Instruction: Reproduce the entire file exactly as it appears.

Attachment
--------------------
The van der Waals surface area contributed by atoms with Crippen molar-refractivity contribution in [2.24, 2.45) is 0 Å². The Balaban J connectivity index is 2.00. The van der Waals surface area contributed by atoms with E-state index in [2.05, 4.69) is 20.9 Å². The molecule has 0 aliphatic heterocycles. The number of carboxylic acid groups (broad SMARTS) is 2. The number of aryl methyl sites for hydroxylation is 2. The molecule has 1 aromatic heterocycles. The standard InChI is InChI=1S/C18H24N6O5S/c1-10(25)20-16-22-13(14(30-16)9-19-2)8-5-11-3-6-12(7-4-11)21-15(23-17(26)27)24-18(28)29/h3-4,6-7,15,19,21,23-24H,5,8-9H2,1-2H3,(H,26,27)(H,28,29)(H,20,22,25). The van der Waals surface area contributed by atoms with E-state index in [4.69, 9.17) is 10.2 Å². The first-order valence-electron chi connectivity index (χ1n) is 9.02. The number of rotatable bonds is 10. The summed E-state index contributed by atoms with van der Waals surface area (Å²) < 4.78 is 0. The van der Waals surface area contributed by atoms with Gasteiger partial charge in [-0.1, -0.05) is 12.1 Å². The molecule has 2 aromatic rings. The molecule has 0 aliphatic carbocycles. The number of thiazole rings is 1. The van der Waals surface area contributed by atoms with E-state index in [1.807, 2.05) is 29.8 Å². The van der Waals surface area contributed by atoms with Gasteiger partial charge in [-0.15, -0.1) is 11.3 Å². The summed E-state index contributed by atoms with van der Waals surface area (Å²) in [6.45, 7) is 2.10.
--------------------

The van der Waals surface area contributed by atoms with Crippen molar-refractivity contribution in [2.24, 2.45) is 0 Å². The Balaban J connectivity index is 2.00. The van der Waals surface area contributed by atoms with E-state index in [2.05, 4.69) is 20.9 Å². The molecule has 0 aliphatic heterocycles. The number of carboxylic acid groups (broad SMARTS) is 2. The number of aryl methyl sites for hydroxylation is 2. The molecule has 1 aromatic heterocycles. The standard InChI is InChI=1S/C18H24N6O5S/c1-10(25)20-16-22-13(14(30-16)9-19-2)8-5-11-3-6-12(7-4-11)21-15(23-17(26)27)24-18(28)29/h3-4,6-7,15,19,21,23-24H,5,8-9H2,1-2H3,(H,26,27)(H,28,29)(H,20,22,25). The van der Waals surface area contributed by atoms with E-state index in [4.69, 9.17) is 10.2 Å². The first-order valence-electron chi connectivity index (χ1n) is 9.02. The number of rotatable bonds is 10. The summed E-state index contributed by atoms with van der Waals surface area (Å²) < 4.78 is 0. The van der Waals surface area contributed by atoms with Gasteiger partial charge in [-0.1, -0.05) is 12.1 Å². The molecule has 2 aromatic rings. The molecule has 0 aliphatic carbocycles. The number of thiazole rings is 1. The van der Waals surface area contributed by atoms with E-state index in [1.807, 2.05) is 29.8 Å². The van der Waals surface area contributed by atoms with Gasteiger partial charge in [-0.15, -0.1) is 11.3 Å². The summed E-state index contributed by atoms with van der Waals surface area (Å²) in [6.45, 7) is 2.10.